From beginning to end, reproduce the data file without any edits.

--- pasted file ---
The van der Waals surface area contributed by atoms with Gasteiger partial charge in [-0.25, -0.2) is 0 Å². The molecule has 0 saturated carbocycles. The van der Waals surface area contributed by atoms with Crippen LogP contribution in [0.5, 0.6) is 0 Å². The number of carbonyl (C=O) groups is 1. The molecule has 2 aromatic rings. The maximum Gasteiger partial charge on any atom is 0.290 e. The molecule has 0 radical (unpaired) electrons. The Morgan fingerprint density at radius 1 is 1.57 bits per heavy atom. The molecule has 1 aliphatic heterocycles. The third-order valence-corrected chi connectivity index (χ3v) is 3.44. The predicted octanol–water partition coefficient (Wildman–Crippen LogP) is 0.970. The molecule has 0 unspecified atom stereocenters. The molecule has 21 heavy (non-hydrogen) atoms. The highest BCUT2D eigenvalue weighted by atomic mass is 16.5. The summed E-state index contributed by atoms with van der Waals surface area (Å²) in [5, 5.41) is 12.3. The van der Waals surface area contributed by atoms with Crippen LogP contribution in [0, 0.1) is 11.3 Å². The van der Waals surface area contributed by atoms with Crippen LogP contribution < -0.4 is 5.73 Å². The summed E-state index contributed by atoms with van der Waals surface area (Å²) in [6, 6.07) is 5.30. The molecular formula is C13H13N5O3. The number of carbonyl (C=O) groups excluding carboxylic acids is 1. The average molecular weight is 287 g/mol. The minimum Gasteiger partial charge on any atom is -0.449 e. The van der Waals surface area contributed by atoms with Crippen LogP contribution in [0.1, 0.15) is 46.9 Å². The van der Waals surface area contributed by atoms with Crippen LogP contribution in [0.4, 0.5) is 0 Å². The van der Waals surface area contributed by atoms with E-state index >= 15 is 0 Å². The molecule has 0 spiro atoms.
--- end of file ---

The van der Waals surface area contributed by atoms with Gasteiger partial charge in [-0.25, -0.2) is 0 Å². The molecule has 0 saturated carbocycles. The van der Waals surface area contributed by atoms with Crippen LogP contribution in [0.5, 0.6) is 0 Å². The number of carbonyl (C=O) groups is 1. The molecule has 2 aromatic rings. The maximum Gasteiger partial charge on any atom is 0.290 e. The molecule has 0 radical (unpaired) electrons. The Morgan fingerprint density at radius 1 is 1.57 bits per heavy atom. The molecule has 1 aliphatic heterocycles. The third-order valence-corrected chi connectivity index (χ3v) is 3.44. The predicted octanol–water partition coefficient (Wildman–Crippen LogP) is 0.970. The molecule has 0 unspecified atom stereocenters. The molecule has 21 heavy (non-hydrogen) atoms. The highest BCUT2D eigenvalue weighted by atomic mass is 16.5. The summed E-state index contributed by atoms with van der Waals surface area (Å²) in [5, 5.41) is 12.3. The van der Waals surface area contributed by atoms with Crippen LogP contribution in [0, 0.1) is 11.3 Å². The van der Waals surface area contributed by atoms with Crippen LogP contribution < -0.4 is 5.73 Å². The summed E-state index contributed by atoms with van der Waals surface area (Å²) in [6, 6.07) is 5.30. The molecular formula is C13H13N5O3. The number of carbonyl (C=O) groups excluding carboxylic acids is 1. The average molecular weight is 287 g/mol. The minimum Gasteiger partial charge on any atom is -0.449 e. The van der Waals surface area contributed by atoms with Crippen LogP contribution in [0.1, 0.15) is 46.9 Å². The van der Waals surface area contributed by atoms with Crippen LogP contribution in [0.4, 0.5) is 0 Å². The van der Waals surface area contributed by atoms with E-state index >= 15 is 0 Å². The molecule has 0 spiro atoms.